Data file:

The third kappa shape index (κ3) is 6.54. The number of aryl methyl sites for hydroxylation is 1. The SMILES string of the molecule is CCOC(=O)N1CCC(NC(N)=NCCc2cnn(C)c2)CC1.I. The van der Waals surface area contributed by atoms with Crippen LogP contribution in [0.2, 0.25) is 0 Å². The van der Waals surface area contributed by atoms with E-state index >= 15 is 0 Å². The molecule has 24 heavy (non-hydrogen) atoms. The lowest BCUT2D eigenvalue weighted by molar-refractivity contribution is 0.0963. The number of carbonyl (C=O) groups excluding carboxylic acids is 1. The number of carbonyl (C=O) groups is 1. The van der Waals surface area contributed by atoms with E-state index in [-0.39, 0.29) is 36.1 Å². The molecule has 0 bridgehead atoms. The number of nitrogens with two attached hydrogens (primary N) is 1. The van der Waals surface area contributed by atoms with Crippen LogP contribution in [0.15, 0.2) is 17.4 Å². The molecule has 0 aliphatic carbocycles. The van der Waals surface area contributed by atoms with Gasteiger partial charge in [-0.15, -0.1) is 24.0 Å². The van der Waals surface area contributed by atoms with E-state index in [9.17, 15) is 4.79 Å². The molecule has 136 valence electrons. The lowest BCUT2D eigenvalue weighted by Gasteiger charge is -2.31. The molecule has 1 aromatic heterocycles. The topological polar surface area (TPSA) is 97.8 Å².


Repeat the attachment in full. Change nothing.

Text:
The third kappa shape index (κ3) is 6.54. The number of aryl methyl sites for hydroxylation is 1. The SMILES string of the molecule is CCOC(=O)N1CCC(NC(N)=NCCc2cnn(C)c2)CC1.I. The van der Waals surface area contributed by atoms with Crippen LogP contribution in [0.2, 0.25) is 0 Å². The van der Waals surface area contributed by atoms with E-state index >= 15 is 0 Å². The molecule has 24 heavy (non-hydrogen) atoms. The lowest BCUT2D eigenvalue weighted by molar-refractivity contribution is 0.0963. The number of carbonyl (C=O) groups excluding carboxylic acids is 1. The number of carbonyl (C=O) groups is 1. The van der Waals surface area contributed by atoms with E-state index in [-0.39, 0.29) is 36.1 Å². The molecule has 0 bridgehead atoms. The number of nitrogens with two attached hydrogens (primary N) is 1. The van der Waals surface area contributed by atoms with Crippen LogP contribution in [0.15, 0.2) is 17.4 Å². The molecule has 0 aliphatic carbocycles. The van der Waals surface area contributed by atoms with Gasteiger partial charge in [-0.15, -0.1) is 24.0 Å². The van der Waals surface area contributed by atoms with E-state index in [9.17, 15) is 4.79 Å². The molecule has 136 valence electrons. The lowest BCUT2D eigenvalue weighted by Gasteiger charge is -2.31. The molecule has 1 aromatic heterocycles. The topological polar surface area (TPSA) is 97.8 Å².